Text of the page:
Last Gasp for Netbooks as Asustek & Acer Pull Plug

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A Pauper's Grave A Pauper's Grave

That wheezing sound you hear is the last gasp of the once-beloved netbook. Asustek and Acer, the last two major OEMs still making netbooks, will both stop making devices in this category at the end of this year.

Netbooks were once the golden future, or at least the 10 karat white gold plated future, of the PC world. In 2009, it was the one PC segment showing mad growth, and it was netbooks that helped propelled Acer and Asustek into the spotlight as major PC makers.

Indeed, so popular were netbooks, Calyon Securities analyst Shebly Seyrafi issued a downgrade on Apple's stock for the Cupertino company's lack of a netbook strategy in 2009.

He said, and I quote with glee, that Apple, "has not shown a convincing strategy of how it will play in the netbook market without cannibalizing [its] existing MacBooks."

$AAPL was trading in the $90 range at the time. He downgraded the stock to "Underperform" and lowered his price target to $95. That Mr. Seyrafi was one prescient son of a gun. With $AAPL's recent bear contraction, the stock has risen just 568 percent since that day. If only the company had released a netbook.

But no, Apple's current CEO Tim Cook and then-CEO Steve Jobs said repeatedly that they didn't think netbooks were pleasing customers. More specifically, Tim Cook said:

"We're watching [the netbook space]. Right now from our point of view, the products in there are principally based on hardware that's much less powerful than we think customers want, software technology that is not good, cramped keyboards, small displays, etc."

This came out a few times, as analysts pestered Apple for a netbook response. In April of 2009, I went so far as to correctly (and brilliantly) posit that Mr. Cook was saying specifically that Apple would compete with netbooks by releasing "an iPod super touch." It was called an iPad, and it was announced in January of 2010 and it shipped in April of that year.

Cut to the end of December, 2012. DigiTimes reported that Asustek and Acer were both pulling the plug on netbooks. Between pressure from iPad and competing tablets, as well as the general rush-to-the-bottom led by companies like Acer and Asustek, the reality is that no one wants a netbook.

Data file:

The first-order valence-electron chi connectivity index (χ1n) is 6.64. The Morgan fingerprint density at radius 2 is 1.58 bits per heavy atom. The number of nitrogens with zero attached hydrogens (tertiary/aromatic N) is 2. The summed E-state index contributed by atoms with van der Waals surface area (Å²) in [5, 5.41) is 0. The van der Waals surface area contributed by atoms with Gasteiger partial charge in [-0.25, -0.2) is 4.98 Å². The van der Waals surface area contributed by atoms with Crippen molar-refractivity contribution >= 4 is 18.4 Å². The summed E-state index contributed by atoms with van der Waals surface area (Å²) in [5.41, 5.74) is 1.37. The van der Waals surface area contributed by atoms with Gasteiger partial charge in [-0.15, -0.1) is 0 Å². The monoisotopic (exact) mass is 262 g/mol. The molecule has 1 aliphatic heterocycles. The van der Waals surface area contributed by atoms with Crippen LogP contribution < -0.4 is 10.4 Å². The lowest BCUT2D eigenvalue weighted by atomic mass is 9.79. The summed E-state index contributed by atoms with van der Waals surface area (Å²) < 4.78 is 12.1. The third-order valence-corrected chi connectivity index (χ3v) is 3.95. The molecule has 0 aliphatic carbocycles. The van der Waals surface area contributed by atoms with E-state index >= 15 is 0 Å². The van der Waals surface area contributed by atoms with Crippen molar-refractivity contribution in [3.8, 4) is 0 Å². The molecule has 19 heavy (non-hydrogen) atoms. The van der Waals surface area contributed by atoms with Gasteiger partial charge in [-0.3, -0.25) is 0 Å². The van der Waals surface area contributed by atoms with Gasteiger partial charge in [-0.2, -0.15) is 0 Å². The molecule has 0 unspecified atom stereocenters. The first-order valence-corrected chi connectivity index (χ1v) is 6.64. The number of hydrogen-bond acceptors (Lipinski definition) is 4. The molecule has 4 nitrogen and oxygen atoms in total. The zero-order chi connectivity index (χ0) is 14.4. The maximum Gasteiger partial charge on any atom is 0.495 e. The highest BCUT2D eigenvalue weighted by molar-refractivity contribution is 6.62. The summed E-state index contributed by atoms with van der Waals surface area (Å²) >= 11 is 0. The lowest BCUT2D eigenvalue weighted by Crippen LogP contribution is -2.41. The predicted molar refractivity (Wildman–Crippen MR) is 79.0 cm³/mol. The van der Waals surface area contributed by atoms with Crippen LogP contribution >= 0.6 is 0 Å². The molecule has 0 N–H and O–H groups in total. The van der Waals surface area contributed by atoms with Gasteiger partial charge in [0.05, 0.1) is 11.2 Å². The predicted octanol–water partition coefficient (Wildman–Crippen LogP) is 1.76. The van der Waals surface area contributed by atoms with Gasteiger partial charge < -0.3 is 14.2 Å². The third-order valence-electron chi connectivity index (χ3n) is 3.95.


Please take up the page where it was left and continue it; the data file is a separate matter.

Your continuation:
You can get a full sized, cheap, bulky, and ugly PC notebook for little more than a netbook, and for the same price you can get a tablet. Apparently it was a clear choice.

And just like that, no more netbooks.

Good riddance. They were cheap devices that epitomized what happens when innovation is replaced in the PC space by cost-cutting. And just in case it needs to be said, Apple called this one correctly, and the entire rest of the PC industry got it wrong.

Image made with help from Shutterstock.

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3 Comments

Brian Grishaber

Still have my Dell Mini 10V purchased in 2009, although it didn’t keep its Windows XP look for long as I immediately hacked it and started running OSX 10.5 Leopard on it.
It still runs Leopard and I use it every now and then.

wab95

Bryan:

What strikes me is that, despite the fact that Apple called this spot on in the face of universal industry opprobrium, certain pundits and analysts continue to censure Apple when they deviate from conventional wisdom.

I’m certain that I see one or two more wheezers, with early signs of congestive heart failure, in that morbid queue.

Yes, I’m looking at you, Surface.

Bryan Chaffin

Brian, it’s a fair point that certainly some people have enjoyed their netbooks. How does your device work out as a hackintosh?

wab95, one interesting aspect about Apple, or more specifically $AAPL, is that many of the band wagon jumping Wall Street analysts didn’t understand Apple any better when they were putting Buy ratings on the stock as they do when they express more bearish opinions. There are a handful who really, really get it, another score+ who mostly get it, a dozen who only get the numbers, and then a couple of crackpot outliers.

In the score+ and dozen group are many analysts who are much more comfortable in a market dominated by the open licensing paradigm.

And then there’s Mr. Ballmer and his toaster fridges.

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